When I was much younger (during my early teens), I would dream of playing ‘revolutionary’ games that were not available to kids like me then. Remember, those were the days of x286 processors and CGA (16 colours) or EGA (64 colours) screens. Actually, I never had a computer with EGA graphics. I had to endure playing in a sick blue/white hue for years during my primary school days.
This is what I had to endure for 6 full years of my primary school. Sob, sob!
With all the advances in computer games, I thought that my childhood dreams would have been fulfilled and kids would be able to enjoy the type of games I could only envision during my free time (which seemed available quite often :P). Boy, was I wrong, and still wrong. Computer games have reached a ceiling block. Sure, many would argue that console gaming is where the innovation is taking place (e.g. Nintendo Wii, DS and DSi), but seriously, it is all becoming very predictive.
The best they can offer is an immersive storyline and physics type gameplay. Where is the elements that spark the imagination of the player? Where is the gameplay that makes one feel competitive and wanting to test other strategies? Where is the fun? Instead, we have repetitive button/key pressing that only varies at times to change the ‘difficulty’ levels.
It is hard making enjoyable computer games. I admit it. I am not a programer or a game designer. I am just an ex-gamer who has stopped playing computer games (in an addictive manner) for 9 years now. But it is intriguing that old games are making a comeback with old gameplay. Adventure games are cautiously coming back (albeit in episodic format, like the recent Monkey Island continuation). Point-and-click games are sorely missed for they rely on wit and humour (most of the time).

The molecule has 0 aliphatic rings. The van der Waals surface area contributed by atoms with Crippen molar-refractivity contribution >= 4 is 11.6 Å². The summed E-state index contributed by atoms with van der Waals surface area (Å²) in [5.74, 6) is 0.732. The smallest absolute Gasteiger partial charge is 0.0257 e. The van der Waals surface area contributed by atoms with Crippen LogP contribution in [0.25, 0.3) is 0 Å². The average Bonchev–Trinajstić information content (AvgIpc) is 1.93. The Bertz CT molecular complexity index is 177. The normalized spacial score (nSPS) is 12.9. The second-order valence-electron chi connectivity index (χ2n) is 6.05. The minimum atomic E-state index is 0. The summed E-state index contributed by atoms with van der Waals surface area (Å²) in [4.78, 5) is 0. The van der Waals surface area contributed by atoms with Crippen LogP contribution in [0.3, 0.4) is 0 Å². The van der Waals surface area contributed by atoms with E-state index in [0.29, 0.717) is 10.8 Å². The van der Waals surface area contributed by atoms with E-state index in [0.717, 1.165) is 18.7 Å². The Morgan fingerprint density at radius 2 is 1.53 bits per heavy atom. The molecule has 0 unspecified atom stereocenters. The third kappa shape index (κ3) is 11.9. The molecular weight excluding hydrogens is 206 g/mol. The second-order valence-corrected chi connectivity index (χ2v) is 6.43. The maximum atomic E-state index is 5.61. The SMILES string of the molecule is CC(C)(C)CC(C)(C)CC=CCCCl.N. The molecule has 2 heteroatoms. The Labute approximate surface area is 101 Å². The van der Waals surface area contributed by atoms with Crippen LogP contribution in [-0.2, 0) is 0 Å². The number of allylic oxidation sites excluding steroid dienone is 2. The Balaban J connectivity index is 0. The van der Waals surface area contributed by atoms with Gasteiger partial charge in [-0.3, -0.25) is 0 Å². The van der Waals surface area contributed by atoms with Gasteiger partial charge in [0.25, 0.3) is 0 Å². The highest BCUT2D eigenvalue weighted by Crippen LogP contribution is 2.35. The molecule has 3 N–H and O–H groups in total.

Nowadays, to make a game successful, story elements can be distilled into two things; zombies and robots. Hahahaha. It is very true. Maybe I should make a game story out of the two? 😛 And maybe sell off the story somehow. Hmmm… A robot/mech (ala Battletech/Robotech) type of military empires fighting it out, only to be caught by a swarming invasion of zombie aliens intent on destroying everything. Maybe it should focus not so much on the single player, but on multiplayer elements of duking it out between universes (each computer host one type of unique universe).
We can dream. Still 🙂
I have to say that this is a very well done short-film. It is free for viewing and costs less than USD5,000 to produce. Very good quality indeed 🙂 This takes place in between Gandalf finding more information about Bilbo’s ring and his coming back to the Shire. The actors resemble (to some degree) the original ones, but seriously, for the amount it took to make the film, this is considered amazing!
Thumbs up! Some violence to be noted (the same as the film trilogy).
I could not get a copy of it and was intrigued by the whole concept of ‘ending’ an epic storyline that comprises all the stories produced (most of it) for Crossgen Comics.